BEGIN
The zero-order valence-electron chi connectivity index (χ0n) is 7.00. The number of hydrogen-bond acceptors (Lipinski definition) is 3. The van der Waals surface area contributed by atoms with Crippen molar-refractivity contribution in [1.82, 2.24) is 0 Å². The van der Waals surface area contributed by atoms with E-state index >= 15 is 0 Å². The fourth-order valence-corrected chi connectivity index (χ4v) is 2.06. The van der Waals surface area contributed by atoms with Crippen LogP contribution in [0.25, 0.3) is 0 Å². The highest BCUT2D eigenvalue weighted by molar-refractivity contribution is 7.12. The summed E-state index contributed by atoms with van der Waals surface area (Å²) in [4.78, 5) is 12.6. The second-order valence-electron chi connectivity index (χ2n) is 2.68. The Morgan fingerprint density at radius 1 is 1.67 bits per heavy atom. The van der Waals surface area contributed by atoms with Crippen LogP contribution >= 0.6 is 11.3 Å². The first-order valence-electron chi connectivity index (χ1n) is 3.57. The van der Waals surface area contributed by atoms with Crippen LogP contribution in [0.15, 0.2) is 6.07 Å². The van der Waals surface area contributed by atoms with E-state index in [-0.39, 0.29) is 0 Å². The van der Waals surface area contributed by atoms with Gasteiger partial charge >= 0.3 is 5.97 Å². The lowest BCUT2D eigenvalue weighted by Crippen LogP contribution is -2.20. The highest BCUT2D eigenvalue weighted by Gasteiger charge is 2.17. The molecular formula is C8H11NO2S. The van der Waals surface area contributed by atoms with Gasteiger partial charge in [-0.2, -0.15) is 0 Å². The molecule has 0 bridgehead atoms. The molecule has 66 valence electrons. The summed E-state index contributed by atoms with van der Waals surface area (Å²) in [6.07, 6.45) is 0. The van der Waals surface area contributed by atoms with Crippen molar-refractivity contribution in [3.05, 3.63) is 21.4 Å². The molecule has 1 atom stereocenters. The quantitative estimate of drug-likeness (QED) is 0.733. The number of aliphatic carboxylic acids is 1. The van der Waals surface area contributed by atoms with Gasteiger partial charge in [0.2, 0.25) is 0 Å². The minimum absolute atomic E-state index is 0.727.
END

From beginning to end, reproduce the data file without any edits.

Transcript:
The zero-order valence-electron chi connectivity index (χ0n) is 7.00. The number of hydrogen-bond acceptors (Lipinski definition) is 3. The van der Waals surface area contributed by atoms with Crippen molar-refractivity contribution in [1.82, 2.24) is 0 Å². The van der Waals surface area contributed by atoms with E-state index >= 15 is 0 Å². The fourth-order valence-corrected chi connectivity index (χ4v) is 2.06. The van der Waals surface area contributed by atoms with Crippen LogP contribution in [0.25, 0.3) is 0 Å². The highest BCUT2D eigenvalue weighted by molar-refractivity contribution is 7.12. The summed E-state index contributed by atoms with van der Waals surface area (Å²) in [4.78, 5) is 12.6. The second-order valence-electron chi connectivity index (χ2n) is 2.68. The Morgan fingerprint density at radius 1 is 1.67 bits per heavy atom. The van der Waals surface area contributed by atoms with Crippen LogP contribution >= 0.6 is 11.3 Å². The first-order valence-electron chi connectivity index (χ1n) is 3.57. The van der Waals surface area contributed by atoms with Crippen LogP contribution in [0.15, 0.2) is 6.07 Å². The van der Waals surface area contributed by atoms with E-state index in [-0.39, 0.29) is 0 Å². The van der Waals surface area contributed by atoms with Gasteiger partial charge >= 0.3 is 5.97 Å². The lowest BCUT2D eigenvalue weighted by Crippen LogP contribution is -2.20. The highest BCUT2D eigenvalue weighted by Gasteiger charge is 2.17. The molecular formula is C8H11NO2S. The van der Waals surface area contributed by atoms with Gasteiger partial charge in [-0.2, -0.15) is 0 Å². The molecule has 0 bridgehead atoms. The molecule has 66 valence electrons. The summed E-state index contributed by atoms with van der Waals surface area (Å²) in [6.07, 6.45) is 0. The van der Waals surface area contributed by atoms with Crippen molar-refractivity contribution in [3.05, 3.63) is 21.4 Å². The molecule has 1 atom stereocenters. The quantitative estimate of drug-likeness (QED) is 0.733. The number of aliphatic carboxylic acids is 1. The van der Waals surface area contributed by atoms with Gasteiger partial charge in [0.2, 0.25) is 0 Å². The minimum absolute atomic E-state index is 0.727.